* * *
Later documents, looking back, suggest that Claes and Tiade baptized a son, Tjarck, named for Tiade’s father, in 1628, and a daughter, Falde, named probably for the first wife of Claes, during a gap in the Esens baptism list in 1630. When Falde Claassen dies in 1663, the church says she was 33 years old. (Falde is also sometimes called Pelde in modern printed sources, depending on who’s reading the old handwriting.)
It makes sense to think that Claes and Tiade were living on the Peke Aitken farm in Groß Holum when they baptized Tjarck and possibly Falde. Tiade had grown up on her family’s farm in Lütke Holum nearby (called Kleinholum on maps today), and eventually the couple and their children moved there to stay. But when Tiade’s father died in 1628, the farm initially passed to her brother Gathe, who in the same year married Gretke Borchardts, the widow of Johan Hartz. He later moved with her to a more lucrative position at nearby Grashaus Margens (see Kontraktenprotokolle 15 March 1630), making it possible for Claes and Tiade to take over the ancestral farm.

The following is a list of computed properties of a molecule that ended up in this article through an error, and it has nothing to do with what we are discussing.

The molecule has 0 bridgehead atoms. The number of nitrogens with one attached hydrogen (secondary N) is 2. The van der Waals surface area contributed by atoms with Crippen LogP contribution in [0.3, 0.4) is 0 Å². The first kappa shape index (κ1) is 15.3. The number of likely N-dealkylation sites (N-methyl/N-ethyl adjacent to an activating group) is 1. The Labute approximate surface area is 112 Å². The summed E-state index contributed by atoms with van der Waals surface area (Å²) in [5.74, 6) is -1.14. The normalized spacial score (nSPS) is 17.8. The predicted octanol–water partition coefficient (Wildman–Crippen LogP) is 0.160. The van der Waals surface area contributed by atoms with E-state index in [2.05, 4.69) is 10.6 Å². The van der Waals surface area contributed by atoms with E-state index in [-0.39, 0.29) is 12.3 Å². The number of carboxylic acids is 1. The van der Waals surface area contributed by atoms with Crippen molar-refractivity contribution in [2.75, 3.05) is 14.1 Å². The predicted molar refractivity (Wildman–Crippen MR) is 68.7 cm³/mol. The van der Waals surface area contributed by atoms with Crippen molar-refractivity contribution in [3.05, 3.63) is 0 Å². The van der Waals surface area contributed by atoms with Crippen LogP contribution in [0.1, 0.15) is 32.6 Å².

(1630 is also when Claes’s daughter Hilke marries Peke Aytken, who has come of age on the farm where Claes has been working. It makes sense to think that Claes worked on both farms as he made the transition from one to the other.)
Tjerck Claessen in North America, when he got married, declared that he was from Groot Hol[um] in [Em]derland. (The original record is lost, but that continues to be the best interpretation of the transcript that survives.) From the timing, it seems likely that he was born there, although his family later moved to Lütke Holum. It may well be that he continued to grow up in Groot Holum, even after his mother and father moved back to her family’s farm. As was the custom elsewhere in Europe and North America, in the Harlingerland it was common for parents to farm out their children to the homes of near relatives for raising. It was not unusual for a child to be raised by an uncle or a cousin. Since Claes’s daughter Hilke, who was Tjerck’s half-sister, continued to live at Groot Holum and raise a family there with Peke Aitken, it may be that they were also entrusted with raising Tjerck. It is worth noting that Tjerck, when he raised a family of his own, named one of his sons Peeck.